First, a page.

At the same time, the helm of the government, beginning with the PM himself, for the first time comprises leaders who have never held a portfolio in the CCS (Cabinet Committee on Security) which is the apex decision-making body of the Cabinet. This means that besides following the learning curve, there is an opportunity for the new team to innovate and improve.
However, one of Modis first challenges would be forge an understanding with and among the CCS members, which would include party heavyweights starting with Rajnath Singh, who stood by Modi in party forums despite severe criticism; Sushma Swaraj, who most of the time stood on the other side among critics and Arun Jaitley, who has held up the Delhi end for Modi but has not always found himself on the same page with the party hierarchy.
On the face of it, the scene appears set for the PM to exercise authority and control through his team of advisors and bureaucrats in a possibly large and well-oiled PMO. Yet, politically, he would have to meet the challenge of effectively moderating between ensuring total command while projecting healthy debate and consensus-building in the CCS and maybe also the Cabinet Committee on Political Affairs (CCPA).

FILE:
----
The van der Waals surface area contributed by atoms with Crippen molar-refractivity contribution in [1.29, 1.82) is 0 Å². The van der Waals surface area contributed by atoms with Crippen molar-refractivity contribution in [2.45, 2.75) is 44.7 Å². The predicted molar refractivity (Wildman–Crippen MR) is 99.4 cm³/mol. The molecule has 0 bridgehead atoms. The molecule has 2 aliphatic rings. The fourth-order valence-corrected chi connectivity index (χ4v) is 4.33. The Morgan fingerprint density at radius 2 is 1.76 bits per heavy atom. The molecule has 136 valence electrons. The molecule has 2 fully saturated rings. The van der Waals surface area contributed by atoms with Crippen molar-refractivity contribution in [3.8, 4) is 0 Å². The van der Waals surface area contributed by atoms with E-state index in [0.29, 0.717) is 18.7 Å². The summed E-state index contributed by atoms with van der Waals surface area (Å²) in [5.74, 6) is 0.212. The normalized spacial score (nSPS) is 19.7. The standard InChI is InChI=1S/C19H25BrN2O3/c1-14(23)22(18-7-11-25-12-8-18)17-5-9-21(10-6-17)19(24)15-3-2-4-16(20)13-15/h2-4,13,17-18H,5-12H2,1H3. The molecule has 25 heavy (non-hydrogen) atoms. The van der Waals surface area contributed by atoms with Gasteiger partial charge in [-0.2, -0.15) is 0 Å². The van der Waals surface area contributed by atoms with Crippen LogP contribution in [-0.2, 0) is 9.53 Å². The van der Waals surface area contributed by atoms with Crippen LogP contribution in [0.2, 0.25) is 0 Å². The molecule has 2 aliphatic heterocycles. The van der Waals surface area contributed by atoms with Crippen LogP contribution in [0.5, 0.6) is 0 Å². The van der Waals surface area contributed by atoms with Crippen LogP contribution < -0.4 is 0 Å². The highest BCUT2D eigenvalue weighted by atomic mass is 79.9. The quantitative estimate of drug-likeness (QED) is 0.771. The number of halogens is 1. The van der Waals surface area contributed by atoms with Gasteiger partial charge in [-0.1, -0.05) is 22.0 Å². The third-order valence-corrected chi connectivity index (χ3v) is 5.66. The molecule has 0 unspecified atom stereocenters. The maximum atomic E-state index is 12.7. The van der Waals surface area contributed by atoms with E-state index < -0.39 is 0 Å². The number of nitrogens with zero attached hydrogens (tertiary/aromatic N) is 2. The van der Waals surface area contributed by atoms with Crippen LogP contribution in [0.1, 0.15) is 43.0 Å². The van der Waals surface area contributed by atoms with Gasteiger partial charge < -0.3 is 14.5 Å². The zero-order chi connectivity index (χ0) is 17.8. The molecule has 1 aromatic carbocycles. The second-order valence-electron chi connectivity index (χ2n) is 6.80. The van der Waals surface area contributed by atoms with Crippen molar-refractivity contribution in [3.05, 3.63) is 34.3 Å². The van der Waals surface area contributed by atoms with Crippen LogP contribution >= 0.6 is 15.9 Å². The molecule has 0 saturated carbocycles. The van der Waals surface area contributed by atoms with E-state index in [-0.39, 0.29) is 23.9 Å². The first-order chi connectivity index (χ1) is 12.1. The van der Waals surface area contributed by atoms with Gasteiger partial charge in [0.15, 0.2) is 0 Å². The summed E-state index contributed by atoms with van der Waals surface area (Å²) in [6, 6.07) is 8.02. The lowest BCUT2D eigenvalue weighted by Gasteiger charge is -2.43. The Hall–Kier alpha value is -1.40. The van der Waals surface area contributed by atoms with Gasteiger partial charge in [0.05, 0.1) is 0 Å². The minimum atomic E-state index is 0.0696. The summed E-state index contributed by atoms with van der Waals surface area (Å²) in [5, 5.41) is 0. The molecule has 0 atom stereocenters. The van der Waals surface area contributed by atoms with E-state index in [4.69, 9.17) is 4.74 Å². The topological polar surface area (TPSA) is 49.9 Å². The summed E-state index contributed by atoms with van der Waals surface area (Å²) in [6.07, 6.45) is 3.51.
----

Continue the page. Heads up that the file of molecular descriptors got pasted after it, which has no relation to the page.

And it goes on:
The seniority principle, which the BJP as a party is quite mindful of, has not only been followed but is even reflected in the order of protocol which is how the ministers took oath. So, for instance, there was considerable debate on M Venkaiah Naidu and whether he should be placed before or after Nitin Gadkari in the hierarchy. It was eventually decided that since Naidu became party president prior to Gadkari, he should be considered senior. Similarly, the two former Leaders of Opposition were ranked in the eventual order.
These leaders along with the likes of Gopinath Munde, Ananth Kumar will also form the core of the CCPA which would eventually have to clear all politically sensitive decisions.
The rest of the Cabinet selection bears out the conservative pattern even more explicitly. While its a small cabinet with 40 BJP members and five allies, there are no non-politicians in the list despite the BJP indicating on several occasions that it would rope in sector specialists, technocrats and people who have excelled in other fields into the governance mix.
The burden to accommodate, as is always the case in the such an exercise, does come across. Uttar Pradesh, for instance, has a fair number along with Bihar and Karnataka as these were states where the BJP has performed beyond expectations. On the other hand, BJP-0ruled states like Gujarat, Rajasthan, Madhya Pradesh and Chhattisgarh have gone relatively under-represented.
Between the two Houses, Rajya Sabha has managed a healthy share given that there were 282 Lok Sabha MPs to pick from. Six of the eight Rajya Sabha Members have got Cabinet status and two more, Nirmala Seetharaman and Prakash Javadekar, who have just ended their terms, were included as party nominees. They would now have to get themselves back into Parliament.